What are your earliest memories of reading and books?
Our local library in our small Georgia town had a summer reading program every year. By the time I was 7 or 8, I had read all of the children’s books available. But when I tried to check out adult books, I was denied permission to do so! I also remember being punished when I was in second grade for reading our school book ahead. I did it anyway, but didn’t tell my teacher.
Do you enjoy “actual” books? Ebooks?
I read both. I much prefer “actual” books, but when I travel, it is really great to have several books on an e-reader.
What are you reading these days?
The Gentleman in Moscow, by Amor Towles, Prairie Fires: The American Dreams of Laura Ingalls Wilder by Caroline Fraser. I am also reading several international mysteries.
You are hosting a literary dinner party in your favorite Alameda restaurant. Which authors (alive, dead or imaginary) would you invite and why?
Wouldn’t it be fun to sit down and chat with Mark Twain and Theodore Roosevelt? They would be lively conversationalists, talk about the wild west, conservation, and the Rough Riders. We’d have to go to a meat-serving restaurant, like Tommy’s Joynt in San Francisco and have bison burgers.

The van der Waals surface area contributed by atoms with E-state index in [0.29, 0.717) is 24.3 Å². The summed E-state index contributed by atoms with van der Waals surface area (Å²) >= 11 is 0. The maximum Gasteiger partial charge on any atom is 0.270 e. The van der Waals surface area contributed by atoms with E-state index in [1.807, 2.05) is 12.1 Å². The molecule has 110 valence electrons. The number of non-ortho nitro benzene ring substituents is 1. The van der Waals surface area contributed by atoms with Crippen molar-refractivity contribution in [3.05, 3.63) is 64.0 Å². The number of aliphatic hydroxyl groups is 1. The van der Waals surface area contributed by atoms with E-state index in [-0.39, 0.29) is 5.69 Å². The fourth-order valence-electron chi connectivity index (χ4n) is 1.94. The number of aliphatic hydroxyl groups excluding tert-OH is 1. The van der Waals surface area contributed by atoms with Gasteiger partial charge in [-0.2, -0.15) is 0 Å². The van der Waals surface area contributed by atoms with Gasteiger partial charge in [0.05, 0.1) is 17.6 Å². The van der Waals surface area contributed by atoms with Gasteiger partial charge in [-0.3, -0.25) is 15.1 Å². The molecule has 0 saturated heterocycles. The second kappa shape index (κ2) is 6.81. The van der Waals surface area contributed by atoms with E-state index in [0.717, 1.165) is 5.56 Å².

Tell us a bit about your personal involvement with the Friends, the Free Library Foundation…
I’ve been a member of the Friends for at least 10 years, with Honora Murphy, Eleanor Stalman, Carol Smart, and others in the community who wanted a new library. I was a member of the friends before it combined with the Free Library Foundation.
What are your hopes for the future of the Alameda Free Library?
I’m hoping it will continue to expand and provide even more community outreach programs to the people in Alameda. The library provides great programs and they need to be publicized even more than they are. I love the fact that the Alameda Free Library supports a couple of little libraries and have story-book walks in the parks. There are also story hours for children in several languages.